Some ascribed to specific religious faiths, others did not. As long as the home showed no signs of domination or oppression, I was interested in learning more about them. I selected twenty households from my pile, plotted them on a map across the United States, and set about visiting each of them to see what homemaking could look like when men and women shared both power and responsibility.
I spent time in families with and without children. By making use of locally available resources, they made the boycotts leading up to the American Revolution possible. They played a critical role in the foundational civic education required to launch a young democratic nation.
A Radical Homemaker
They were driving forces behind both the abolition and suffrage movements. Homemakers today could have a similar influence. The Radical Homemakers I interviewed had chosen to make family, community, social justice, and the health of the planet the governing principles of their lives. They rejected any form of labor or the expenditure of any resource that did not honor these tenets.
Preserving food at home lets "radical homemakers" eat local, organic food year-round—even on limited budgets. While all the families had some form of income that entered their lives, they were not a privileged set by any means. Most of the families I interviewed were living with a sense of abundance at about percent of the federal poverty level. Some lived on considerably less, few had appreciably more. Not surprisingly, those with the lowest incomes had mastered the most domestic skills and had developed the most innovative approaches to living.
There is a lot of talk about how unimportant income is to them, yet most of the people in the book have household incomes which put them in the third income quintile in the US based on the figures from and some are in the fourth quintile or higher.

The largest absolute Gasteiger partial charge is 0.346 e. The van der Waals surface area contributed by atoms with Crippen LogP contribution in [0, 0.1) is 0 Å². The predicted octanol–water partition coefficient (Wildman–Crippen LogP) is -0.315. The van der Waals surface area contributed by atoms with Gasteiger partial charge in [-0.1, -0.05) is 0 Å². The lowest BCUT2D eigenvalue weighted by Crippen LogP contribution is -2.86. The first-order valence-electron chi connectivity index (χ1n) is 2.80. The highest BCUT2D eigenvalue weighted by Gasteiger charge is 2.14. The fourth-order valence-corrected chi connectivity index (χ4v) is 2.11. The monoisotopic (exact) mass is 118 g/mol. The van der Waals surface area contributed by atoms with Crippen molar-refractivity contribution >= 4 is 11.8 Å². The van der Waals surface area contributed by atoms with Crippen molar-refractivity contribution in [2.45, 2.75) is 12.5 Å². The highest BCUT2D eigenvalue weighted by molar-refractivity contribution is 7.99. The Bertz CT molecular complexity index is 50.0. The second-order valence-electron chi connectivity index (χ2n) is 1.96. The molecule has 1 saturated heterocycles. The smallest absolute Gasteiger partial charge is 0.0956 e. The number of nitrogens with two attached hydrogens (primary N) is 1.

Interestingly, the income from the family in which one parent is a medical doctor is not given. Nearly all are well above the poverty line. There is a complete lack of recognition for the fact it is much easier to be unconcerned about income when your income is large enough to sustain yourself and your family. Hayes is correct our culture is overrun by consumerism and far too many people fail to understand the real cost of what they own or even want to own.
Radical Homemakers: Reclaiming Domesticity from a Consumer Culture by Shannon Hayes
Although she backpedals a bit at the very end of the book, her philosophy is largely presented as an all-or-nothing proposition. She blatantly ignores the fact, statistically speaking, very few people are actually living that life.
I also found it interesting Hayes encouraged readers to turn their backs on the "extractive economy" and live off the land, but she was fine with people taking money from family members who worked at jobs which were part of the same system they were eschewing. I was also a bit baffled by the rationalizations of the families who turned their backs on the "extractive economy" to become self-sustaining units of production, but then sought out and accepted government aid.
I won't take the time to point out all of the nonsense asthma caused by working parents, homeschooling to avoid E. I was surprised by how much I disliked this book. When it was suggested for our book group I was really excited to read it.
But unfortunately it just didn't deliver.